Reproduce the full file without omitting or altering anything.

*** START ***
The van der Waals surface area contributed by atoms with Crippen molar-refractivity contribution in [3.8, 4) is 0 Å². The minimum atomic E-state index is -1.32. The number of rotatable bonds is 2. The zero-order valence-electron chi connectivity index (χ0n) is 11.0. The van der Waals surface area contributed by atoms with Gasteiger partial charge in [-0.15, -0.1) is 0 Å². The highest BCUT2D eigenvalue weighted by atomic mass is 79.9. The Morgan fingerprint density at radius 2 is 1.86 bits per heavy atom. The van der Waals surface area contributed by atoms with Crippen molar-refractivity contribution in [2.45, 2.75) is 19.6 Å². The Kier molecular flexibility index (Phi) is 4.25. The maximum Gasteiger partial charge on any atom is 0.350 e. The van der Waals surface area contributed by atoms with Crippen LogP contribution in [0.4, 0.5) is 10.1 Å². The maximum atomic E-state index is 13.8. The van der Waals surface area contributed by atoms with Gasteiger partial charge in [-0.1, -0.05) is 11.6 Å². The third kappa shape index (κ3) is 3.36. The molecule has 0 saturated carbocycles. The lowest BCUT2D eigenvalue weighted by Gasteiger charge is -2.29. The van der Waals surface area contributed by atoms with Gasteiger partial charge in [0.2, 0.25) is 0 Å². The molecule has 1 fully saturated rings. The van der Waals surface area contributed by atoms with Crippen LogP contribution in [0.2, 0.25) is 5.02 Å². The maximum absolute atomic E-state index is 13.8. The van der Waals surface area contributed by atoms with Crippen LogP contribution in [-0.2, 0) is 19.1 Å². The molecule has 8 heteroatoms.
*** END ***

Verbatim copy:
The van der Waals surface area contributed by atoms with Crippen molar-refractivity contribution in [3.8, 4) is 0 Å². The minimum atomic E-state index is -1.32. The number of rotatable bonds is 2. The zero-order valence-electron chi connectivity index (χ0n) is 11.0. The van der Waals surface area contributed by atoms with Gasteiger partial charge in [-0.15, -0.1) is 0 Å². The highest BCUT2D eigenvalue weighted by atomic mass is 79.9. The Morgan fingerprint density at radius 2 is 1.86 bits per heavy atom. The van der Waals surface area contributed by atoms with Crippen molar-refractivity contribution in [2.45, 2.75) is 19.6 Å². The Kier molecular flexibility index (Phi) is 4.25. The maximum Gasteiger partial charge on any atom is 0.350 e. The van der Waals surface area contributed by atoms with Crippen LogP contribution in [0.4, 0.5) is 10.1 Å². The maximum atomic E-state index is 13.8. The van der Waals surface area contributed by atoms with Gasteiger partial charge in [-0.1, -0.05) is 11.6 Å². The third kappa shape index (κ3) is 3.36. The molecule has 0 saturated carbocycles. The lowest BCUT2D eigenvalue weighted by Gasteiger charge is -2.29. The van der Waals surface area contributed by atoms with Gasteiger partial charge in [0.2, 0.25) is 0 Å². The molecule has 1 fully saturated rings. The van der Waals surface area contributed by atoms with Crippen LogP contribution in [0.2, 0.25) is 5.02 Å². The maximum absolute atomic E-state index is 13.8. The van der Waals surface area contributed by atoms with Crippen LogP contribution in [-0.2, 0) is 19.1 Å². The molecule has 8 heteroatoms.